The Return of "Solving Basketball"

A deep dive on the Cinderella Oral Roberts Golden Eagles.

Welcome back to Hoop Vision!

The Solving Basketball podcast returns just in time for the 2021-22 preseason, as college programs get ready to begin official practice and non-conference schedules get finalized.

In today’s edition, we recap the episode — featuring Oral Roberts head coach Paul Mills — and then dive deeper on the Golden Eagles’ system and tactics that helped them put together one of the more memorable Cinderella runs in recent history.


Solving Basketball… presented by Hudl!

Last week, the Solving Basketball podcast finally returned with an episode featuring Oral Roberts head coach Paul Mills.

This time, Solving Basketball is back for good — in large part thanks to our friends at Hudl.

With Hudl as the presenting sponsor of the podcast, new episodes will be airing every other week.

Hudl is just about the perfect partner for Hoop Vision, because much of the inspiration for what is now Hoop Vision came after Hudl’s Elite User Conference back in 2018.

During that conference, I gave a presentation about my analytics and scouting workflow from my time as video coordinator at New Mexico State. That 35-minute presentation is below.

That presentation — in front of other video coordinators and people within the industry — was so well received, it gave me the confidence that I had some knowledge and information worth sharing on the internet as a full-time creator.

Episode #38 — Paul Mills, Oral Roberts

Back in March, we covered Oral Roberts’ historic run to the Sweet 16 with a YouTube video breaking down the wins over Ohio State and Florida.

In the latest episode of Solving Basketball, head coach Paul Mills came on to discuss that Sweet 16 run. The conversation also included:

  • The details of ORU’s spread pick and roll offense

  • The process of grading post-game film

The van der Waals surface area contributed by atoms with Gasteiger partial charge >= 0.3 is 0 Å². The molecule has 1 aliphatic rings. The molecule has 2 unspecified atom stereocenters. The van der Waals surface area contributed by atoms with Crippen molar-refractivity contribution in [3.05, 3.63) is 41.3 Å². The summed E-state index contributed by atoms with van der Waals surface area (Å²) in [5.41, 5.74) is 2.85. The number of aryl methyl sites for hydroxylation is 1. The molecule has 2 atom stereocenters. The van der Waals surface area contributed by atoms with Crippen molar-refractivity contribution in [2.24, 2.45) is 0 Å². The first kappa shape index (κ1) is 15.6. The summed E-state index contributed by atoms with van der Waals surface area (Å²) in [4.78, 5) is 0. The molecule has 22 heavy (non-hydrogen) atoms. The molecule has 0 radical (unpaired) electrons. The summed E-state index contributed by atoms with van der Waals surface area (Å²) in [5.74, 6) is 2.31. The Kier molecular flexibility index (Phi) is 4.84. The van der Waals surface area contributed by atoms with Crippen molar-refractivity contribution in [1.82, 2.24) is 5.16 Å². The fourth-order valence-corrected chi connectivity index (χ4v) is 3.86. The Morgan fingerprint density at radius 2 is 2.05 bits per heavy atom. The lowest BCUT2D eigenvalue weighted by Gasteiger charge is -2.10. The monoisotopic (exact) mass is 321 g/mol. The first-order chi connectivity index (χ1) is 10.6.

• The intentional foul strategy used by ORU in the 2nd round win over Florida

  • Why I’ve jokingly referred to Paul as a “Hoop Vision super fan”

As they sometimes do, this episode got into the nitty gritty of X’s and O’s. So in the sections below, we further explained some of the concepts and stories discussed on the podcast with some video breakdowns; the breakdowns include:

  • Nebraska Omaha’s unusual ball screen coverage vs the ORU pick and pop

  • ORU’s off-ball movement during spread ball screens

Omaha’s rotations vs the pick and pop

Oral Roberts had arguably the best pick and pop duo in the country last season in Max Abmas and Kevin Obanor.

Abmas shot 43% from three while showcasing deep range. Obanor shot 45% from three while showcasing his pick and pop abilities.

During the podcast, I asked Paul Mills if there was a team that guarded that pick and pop is an especially unusual way. He answered with their first conference series against Nebraska Omaha.

In game number one of the back-to-back series, Obanor went for 39 points against Omaha. The Mavericks were defending ball screens by putting two players on Abmas — leaving Obanor open.

The very next day, Omaha head coach Derrin Hansen switched up his defensive gameplan. The Mavericks continued to put two players on Abmas, but in game number two they fully rotated onto Obanor — in an attempt to take away the pop.

Here’s an example of the coverage from the opening minute of the game.

Omaha’s big man — #40 Matt Pile — hedges out on Abmas and then has to sprint all the way to the opposite corner to complete the full rotation. In the example above, the pick and pop stalled out.

Here’s another example about five minutes later where the coverage wasn’t as successful.

Unlike the first example, Obanor popped towards the side with just one player on it — an adjustment Mills mentioned during the podcast.

Overall, Omaha didn’t get beat too badly on the full rotations during the game, but Abmas took over anyways. The nation’s leading scorer scored 37 points and Oral Roberts won by 11.

Cut the corner, slide the 45

Later in the podcast, Mills talked about how he models his offense after systems seen in European basketball.

The NBA (according to Mills) plays 2-man pick and roll — with the other three players mostly stationary. European basketball, on the other hand, plays 5-man pick and roll.

We discussed a specific example of 5-man pick and roll where Oral Roberts “cuts the corner and slides the 45” — similar to what I’ve called “circle” movement in the past.

In fact, Mills referenced the above Virginia tweet when discussing Oral Roberts’ off-ball movement.

Below is an example of that movement. While the ball screen occurs, the player in the slot (#22 Francis Lacis) slides down to the corner and the player in the corner (#11 Carlos Jurgens) cuts across the baseline.

In the play above, South Dakota State’s two defenders guarding the off-ball movement get completely lost.

But Mills explained that the movement is particularly effective against “heavy nail teams” that use a third defender to guard the ball screen.

Here’s an example of Oklahoma over-helping at the nail.

With #3 Trey Phipps stunting at the ball, the slide to the corner is wide open.

The off-ball movement prevents pack line style defenses from loading up on the ball and getting in the gaps.

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